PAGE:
He probably feels guilty for not being the perfect son his father wanted (remember the flashback in 3×10 “Friends and Family”?), for not being able to support his weak mother in handling her alcoholic and violent husband, for forcing Steve to take things into his own hands, in order to protect Shaun.
And this is also the main reason why Shaun always had a problem in accepting Glassy as a father, because if Shaun himself was the problem, then that relationship was doomed to fail all over again. And he could not endure that a second time.
Shaun struggled to be independent throughout season one, and ended up finding out that he still desperately needs Glassman, in season 5.
The clients review clearly showed all of Shaun’s limitations. Limitations he does not accept and tries hard to not see. Lea was right when she said that the algorithm was flawed because it did not show what Shaun is really good at. But Shaun did not acknowledge that, stating that the evaluation parameters should be the same for everyone.
So, was it really just the fact that Lea lied to him that bothered Shaun? It is surely an issue. Honesty is very important to people with ASD, because they cannot judge other people using different means, such as non-verbal communication.
But I do not think that it is the only problem at work here.
With her behavior, Lea was constantly reminding Shaun about his shortcomings. While Shaun, on the other hand, was trying really hard to highlight the fact that none of his struggles with Salen’s changes were related to his ASD.
He constantly said as much to Lea, to Salen, to his fellow residents.
Season 5 was hardly the first time when we were shown Shaun fighting against himself with this kind of issues.
Just think about his conversation with “Ghost Steve” in the brewery basement, during the earthquake.
“[Lea] thinks you’re limited. You are.” That phrase implied the fact that Lea could not love Shaun exactly because of his limitations. That was exactly the way Shaun himself saw the situation.
I could give many more examples, but I have been too verbose already.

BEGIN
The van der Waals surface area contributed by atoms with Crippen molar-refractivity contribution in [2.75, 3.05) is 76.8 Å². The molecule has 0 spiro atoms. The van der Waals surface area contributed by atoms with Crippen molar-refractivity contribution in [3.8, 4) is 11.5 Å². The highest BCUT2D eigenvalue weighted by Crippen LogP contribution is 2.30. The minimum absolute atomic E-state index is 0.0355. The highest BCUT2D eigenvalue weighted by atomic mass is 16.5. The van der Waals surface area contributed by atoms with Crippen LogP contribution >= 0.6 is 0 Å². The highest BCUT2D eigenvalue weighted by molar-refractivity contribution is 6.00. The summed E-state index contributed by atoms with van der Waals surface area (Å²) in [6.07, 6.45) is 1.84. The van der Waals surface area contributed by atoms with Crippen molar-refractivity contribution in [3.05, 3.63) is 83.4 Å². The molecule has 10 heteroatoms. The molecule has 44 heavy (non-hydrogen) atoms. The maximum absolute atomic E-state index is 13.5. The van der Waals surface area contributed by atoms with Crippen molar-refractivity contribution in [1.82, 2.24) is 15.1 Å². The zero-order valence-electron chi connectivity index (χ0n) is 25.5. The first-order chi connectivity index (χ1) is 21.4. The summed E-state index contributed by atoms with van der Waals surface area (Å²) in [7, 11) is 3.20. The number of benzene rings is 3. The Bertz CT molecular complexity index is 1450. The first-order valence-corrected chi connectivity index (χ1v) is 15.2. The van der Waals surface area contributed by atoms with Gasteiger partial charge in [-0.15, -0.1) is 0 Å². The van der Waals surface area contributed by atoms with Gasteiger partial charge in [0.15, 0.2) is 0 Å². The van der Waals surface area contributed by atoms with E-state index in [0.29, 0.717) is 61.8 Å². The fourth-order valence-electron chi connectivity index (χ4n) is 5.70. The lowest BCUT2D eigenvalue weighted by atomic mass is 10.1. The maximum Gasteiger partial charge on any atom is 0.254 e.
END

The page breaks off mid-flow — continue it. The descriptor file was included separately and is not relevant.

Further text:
Shaun refusing external help
How can Shaun overcome those problems, that clearly interfere with his ability to feel completely happy? And that maybe also interfere with his ability to better function professionally?
Well, obviously as a first step he needs to recognize that such problems exist and be available to work on himself.
That therapy that Glassy proposed back in season 1, does not seem such a terrible idea now, does it? But, nay, nay. Shaun did not want that, like he himself said to Glassman in 1×09 “Intangibles”: “I don’t want a stranger helping me.”
Well, at the moment I can only think of two possibilities: either therapy or a huge event that serves as an eye-opener for Shaun.
Freddie Highmore stated in an interview that Shaun will face his painful past again, in season 5. I can only assume that something will make him revisit his past experiences as a learning/healing opportunity.
The possibility of Marcie reappearing in Shaun’s life has been mentioned by many fans, but I do not know how much of a cathartic experience that could be for Shaun, if not as part of a wider quest.
What Shaun would basically need is to look into himself, being totally honest about what he sees, and then reset everything.
This is the only way possible, if he really wishes to begin a new life with the people he loves and wants there with him as his new family. It is also the only way possible if he wants to become the best person and the best doctor he can be.
In this respect, I believe that introducing Salen’s character was a very smart plot device. Removing Shaun’s safety net, at least, forced him to face the reality of his situation.
So, what do you think it is going to happen? Theories? Predictions? Let’s fill the hiatus with some interesting ideas!
For further reading..
Some of Shaun’s past and backstory has been shared on the show and is canon, while other pieces of the puzzle, particularly surrounding his history with Dr. Glassman, remain somewhat obscure and are subject to much speculation among fans. Let’s take a look at what know and don’t know.